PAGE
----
Australasian Science: Australia's authority on science since 1938
Sloppy Barnacle Sex
By Magdeline Lum
What does a barnacle do when its penis isn’t long enough? And how can Coca-Cola save you from gastric surgery?
In some species of barnacle, the penis is up to eight times the body length. Scientists have thought that the animals’ long penises seek out a neighbour to eject sperm into an egg bearing cavity. After fertilisation the larvae hatch, feed and swim around before settling down near other barnacles.
However, not all species are so well-endowed and their ability to reach a neighbour becomes limited. It has long been thought that since barnacles are hermaphrodites they must be self-fertilised. New research has shown that a short penis does not mean that sexual reproduction is impossible for barnacles, specifically the Pacific gooseneck barnacle (Pollicipes polymerus).
The gooseneck barnacle has a penis of 19 mm in length, which is almost as long as its body. This is hardly long enough to reach an immediate neighbour, let alone seek a partner further along a distant shore. Biologists had assumed that the hermaphroditic barnacle self-fertilised when a mate could not be found.
That is until PhD student Marian Barazandeh of the University of Alberta decided to investigate. There was little data available supporting the self-fertilisation theory and she found that isolated barnacles did not produce any offspring.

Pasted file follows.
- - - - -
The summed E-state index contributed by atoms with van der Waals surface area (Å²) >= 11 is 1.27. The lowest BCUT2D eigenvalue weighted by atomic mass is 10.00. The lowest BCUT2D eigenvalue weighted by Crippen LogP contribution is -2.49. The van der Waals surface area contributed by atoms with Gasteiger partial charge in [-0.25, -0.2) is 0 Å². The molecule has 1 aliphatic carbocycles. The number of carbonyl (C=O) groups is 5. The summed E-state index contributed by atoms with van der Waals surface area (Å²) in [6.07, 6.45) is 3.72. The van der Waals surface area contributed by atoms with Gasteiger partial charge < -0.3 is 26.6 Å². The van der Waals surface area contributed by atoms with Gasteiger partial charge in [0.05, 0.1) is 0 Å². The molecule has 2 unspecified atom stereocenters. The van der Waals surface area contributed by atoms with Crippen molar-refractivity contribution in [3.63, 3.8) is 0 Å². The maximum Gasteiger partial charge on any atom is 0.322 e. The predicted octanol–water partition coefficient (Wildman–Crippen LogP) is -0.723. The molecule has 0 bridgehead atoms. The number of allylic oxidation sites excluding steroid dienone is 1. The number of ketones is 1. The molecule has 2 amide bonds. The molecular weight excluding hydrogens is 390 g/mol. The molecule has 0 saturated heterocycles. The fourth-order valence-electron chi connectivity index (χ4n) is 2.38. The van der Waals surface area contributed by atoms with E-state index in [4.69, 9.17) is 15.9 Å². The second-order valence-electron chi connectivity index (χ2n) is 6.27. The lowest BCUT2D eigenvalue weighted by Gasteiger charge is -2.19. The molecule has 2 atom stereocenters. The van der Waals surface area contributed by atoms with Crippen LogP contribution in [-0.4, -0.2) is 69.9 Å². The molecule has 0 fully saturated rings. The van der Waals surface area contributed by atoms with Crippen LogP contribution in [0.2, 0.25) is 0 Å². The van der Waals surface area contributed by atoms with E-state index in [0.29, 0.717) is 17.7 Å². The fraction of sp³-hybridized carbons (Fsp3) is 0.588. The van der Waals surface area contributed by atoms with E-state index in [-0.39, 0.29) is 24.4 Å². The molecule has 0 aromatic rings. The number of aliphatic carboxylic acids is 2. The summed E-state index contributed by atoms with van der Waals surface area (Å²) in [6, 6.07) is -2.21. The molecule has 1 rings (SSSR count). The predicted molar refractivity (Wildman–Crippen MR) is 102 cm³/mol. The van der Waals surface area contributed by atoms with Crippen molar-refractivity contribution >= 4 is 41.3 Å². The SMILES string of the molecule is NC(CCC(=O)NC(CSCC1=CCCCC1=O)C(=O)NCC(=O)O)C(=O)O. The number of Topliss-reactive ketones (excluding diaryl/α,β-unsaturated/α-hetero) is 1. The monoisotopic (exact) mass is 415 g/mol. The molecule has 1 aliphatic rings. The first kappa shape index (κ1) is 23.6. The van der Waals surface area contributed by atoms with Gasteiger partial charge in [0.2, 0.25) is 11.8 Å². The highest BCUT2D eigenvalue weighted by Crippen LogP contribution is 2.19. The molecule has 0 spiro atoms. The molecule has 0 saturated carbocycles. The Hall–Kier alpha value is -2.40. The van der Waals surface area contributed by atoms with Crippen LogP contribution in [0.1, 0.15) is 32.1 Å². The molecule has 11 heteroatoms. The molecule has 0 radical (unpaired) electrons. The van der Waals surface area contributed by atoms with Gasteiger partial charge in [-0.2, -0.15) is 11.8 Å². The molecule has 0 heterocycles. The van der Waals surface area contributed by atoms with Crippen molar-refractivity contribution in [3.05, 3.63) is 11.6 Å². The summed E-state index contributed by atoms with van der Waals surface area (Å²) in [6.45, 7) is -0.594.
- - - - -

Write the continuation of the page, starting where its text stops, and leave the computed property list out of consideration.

Barazandeh observed barnacles leaking sperm at low tide, and wondered whether they were spermcasting. Many fixed marine organisms use spermcasting to reproduce where sperm is released into the water for hermaphroditic mates to capture.
A total of 37 individual barnacles with fertilised egg masses were collected. These individuals were multiple body lengths apart from one another – well beyond the reach of their neighbours’ penises. Barazandeh performed a paternity test on the egg masses. Nearly all of them contained DNA from another barnacle. Sperm was travelling through the water.
It is a sloppy method of reproduction but it may prompt reworking of population models as barnacles may be able to use ocean currents to cross-fertilise.
Blocked Stomach? Drink Coke
Since 1886, when a pharmacist formulated Coca-Cola, the company has never revealed its recipe. Whatever it is, the combination of chemicals in Coke causes it to behave like gastric acid, which helps digest food.
The dentist’s warning that the soft drink’s acidity is harmful to teeth has a ring of truth. But it is this acidity that enables Coke to help clear stomach blockages.
Phytobezoars are a type of trapped mass in the stomach. They are made up of indigestible plant material such as fibres, skins and seeds. Researchers at the University of Athens reviewed reported cases of Coke used to treat phytobezoars in the past 10 years. Of the 46 patients in the sample, 91.3% of patients treated with Coca-Cola avoided surgery.
“Exactly half saw the drink destroy the blockage completely and a further 19 only needed non-invasive treatments as a result of Coke’s help,” says the study, which was recently published in the Journal of Alimentary Pharmacology and Therapeutics.
Only four patients needed full surgery after attempts to treat their blockages with Coca-Cola. It does not matter whether the Coke is classic, Diet Coke or Coke Zero. All are effective, which means patients can opt for less sugary versions of the beverage.